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SPN Meta: Character Motivation, Devil's Trap - Bloodslave for Cookies
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dodger_winslow
dodger_winslow
I'd Sell My Soul for a Blunt Instrument ...
Sat, May. 13th, 2006 03:06 am
SPN Meta: Character Motivation, Devil's Trap


Okay, I haven't posted a Supernatural meta yet cause, I don't know, I've tried to stay away from that end of things. Being an analytical type anyway, I can get a little carried away when I get on a tear, so I've done my best to redirect my efforts to the fiction side of the universe. Yeah, well  guess that's come to a screeching halt, at least for tonight.

So here's the deal. In escelating my singular "know what I think, know what I wanna say" ficlet of Slaying Dragons to a trilogy of ficlets, I found myself doing some pretty intense brain work on Sam and John, in particular, about what drives them to act the way they act. Not on the surface, but at a very core, essentail level. 

And in doing that kind of brain strain, I realized that not only do my thoughts on why Dean does what he does vary from what I've come to think of as the SPN fandom norm, but so does my take on what drives Sam and John.

Once I see something like that, I'm a gonner. 'Cause the more I recognize my thoughts as atypical of the norm when it comes to character analysis, the more I feel a need to share why I'm looking at it the way I do, and try and convince the norm that they're just simply wrong and should look at it my way.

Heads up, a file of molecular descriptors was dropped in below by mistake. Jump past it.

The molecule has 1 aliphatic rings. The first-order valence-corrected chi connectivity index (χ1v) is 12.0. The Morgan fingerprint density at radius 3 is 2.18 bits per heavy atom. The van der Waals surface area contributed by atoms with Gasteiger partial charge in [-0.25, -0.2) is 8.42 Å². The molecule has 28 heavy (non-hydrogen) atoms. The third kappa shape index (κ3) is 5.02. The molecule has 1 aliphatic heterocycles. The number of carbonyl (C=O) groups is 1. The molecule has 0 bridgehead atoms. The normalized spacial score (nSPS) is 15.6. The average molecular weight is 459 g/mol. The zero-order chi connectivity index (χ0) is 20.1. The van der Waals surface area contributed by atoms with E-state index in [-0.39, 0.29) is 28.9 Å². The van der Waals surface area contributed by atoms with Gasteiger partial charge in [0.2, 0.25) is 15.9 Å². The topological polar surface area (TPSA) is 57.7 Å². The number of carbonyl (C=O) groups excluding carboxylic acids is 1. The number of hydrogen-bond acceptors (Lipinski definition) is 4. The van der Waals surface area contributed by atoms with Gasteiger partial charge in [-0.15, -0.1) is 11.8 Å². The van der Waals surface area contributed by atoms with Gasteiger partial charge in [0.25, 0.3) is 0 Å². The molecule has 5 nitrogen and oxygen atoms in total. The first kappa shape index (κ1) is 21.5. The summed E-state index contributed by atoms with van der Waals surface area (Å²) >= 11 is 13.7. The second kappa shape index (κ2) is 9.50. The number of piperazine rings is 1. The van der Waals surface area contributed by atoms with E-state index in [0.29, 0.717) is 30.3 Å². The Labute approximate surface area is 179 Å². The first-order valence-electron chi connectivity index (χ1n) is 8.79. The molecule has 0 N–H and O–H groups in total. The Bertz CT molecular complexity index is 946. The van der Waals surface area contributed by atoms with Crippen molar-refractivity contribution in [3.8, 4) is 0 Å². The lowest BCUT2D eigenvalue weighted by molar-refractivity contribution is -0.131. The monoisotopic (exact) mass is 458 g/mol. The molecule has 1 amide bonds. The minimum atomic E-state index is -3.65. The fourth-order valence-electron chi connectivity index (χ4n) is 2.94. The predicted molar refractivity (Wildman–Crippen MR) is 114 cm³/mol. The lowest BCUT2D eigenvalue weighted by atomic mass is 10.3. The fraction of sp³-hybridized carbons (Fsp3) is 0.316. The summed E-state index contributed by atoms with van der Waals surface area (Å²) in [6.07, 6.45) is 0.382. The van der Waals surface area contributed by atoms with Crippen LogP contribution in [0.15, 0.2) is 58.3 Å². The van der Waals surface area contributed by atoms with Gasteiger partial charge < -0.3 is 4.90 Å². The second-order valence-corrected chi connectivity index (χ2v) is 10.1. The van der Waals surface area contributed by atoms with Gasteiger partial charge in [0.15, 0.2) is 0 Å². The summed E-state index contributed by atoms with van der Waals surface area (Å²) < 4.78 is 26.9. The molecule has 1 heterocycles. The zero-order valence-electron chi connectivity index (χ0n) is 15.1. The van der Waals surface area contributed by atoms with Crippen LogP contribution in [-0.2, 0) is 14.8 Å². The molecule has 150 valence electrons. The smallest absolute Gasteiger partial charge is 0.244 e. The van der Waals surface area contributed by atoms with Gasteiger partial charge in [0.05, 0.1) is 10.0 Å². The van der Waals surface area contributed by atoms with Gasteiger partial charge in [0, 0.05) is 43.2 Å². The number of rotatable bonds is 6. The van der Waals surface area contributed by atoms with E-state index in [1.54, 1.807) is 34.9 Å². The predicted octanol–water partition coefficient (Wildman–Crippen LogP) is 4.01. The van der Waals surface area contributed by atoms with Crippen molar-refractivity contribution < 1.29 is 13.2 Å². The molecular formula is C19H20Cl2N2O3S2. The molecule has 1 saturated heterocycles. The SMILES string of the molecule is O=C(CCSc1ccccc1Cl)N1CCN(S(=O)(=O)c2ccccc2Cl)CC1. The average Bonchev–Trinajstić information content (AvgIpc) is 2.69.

Hey, I don't know why I do that, but I do. I think it has to do with every accepted stance needing a good devil's advocate to push and pull and poke and prod it enough to make sure it really stands up to scrutiny, and there ain't nothin I like better than playing devil's advocate, especially if the alternate view I'm fronting in that role happens to parallel my acutal thinking on the subject.

So here's my first meta on Supernatural. Given the length of my introduction, I'm going to assume y'all will realize it ain't gonna be a short, nor easy, read. If that doesn't scare you away, buckle up and grab your drawers, cause here we go ...

Cause I've just got to tell y'all:

It's all about the Sam, the Dean, the Dad, the Demon ...


I’ve noticed that, for the vast majority of the SPN fandom community, Dean is perceived to be all about the Sammy. Because I tend to disagree with this particular way of seeing things, I thought I’d wax eloquently on (many refer to it as babbling aimlessly) about why I feel the exact opposite is true, and how this affects who does what, and why.

So first, let me draw a motivational circle for y’all. This is the way I see it:

For Sam, it’s all about the Dean. (Don’t argue yet)
For Dean, it’s all about the Dad. (Not yet)
For Dad, it’s all about the Demon. (Well, duh)
For the Demon, it’s all about the Sam. (Again, duh)

And what I take this to mean is this:

The motivation for everything Sam does comes down to Dean. (Just let me make my case). The motivation for everything Dean does comes down to Dad. (Seriously, hear me out). The motivation for everything Dad does comes down to the Demon. (Obvious, anyone?). And the motivation for everything the Demon does comes down to Sam. (Ditto the Obviousness of it all).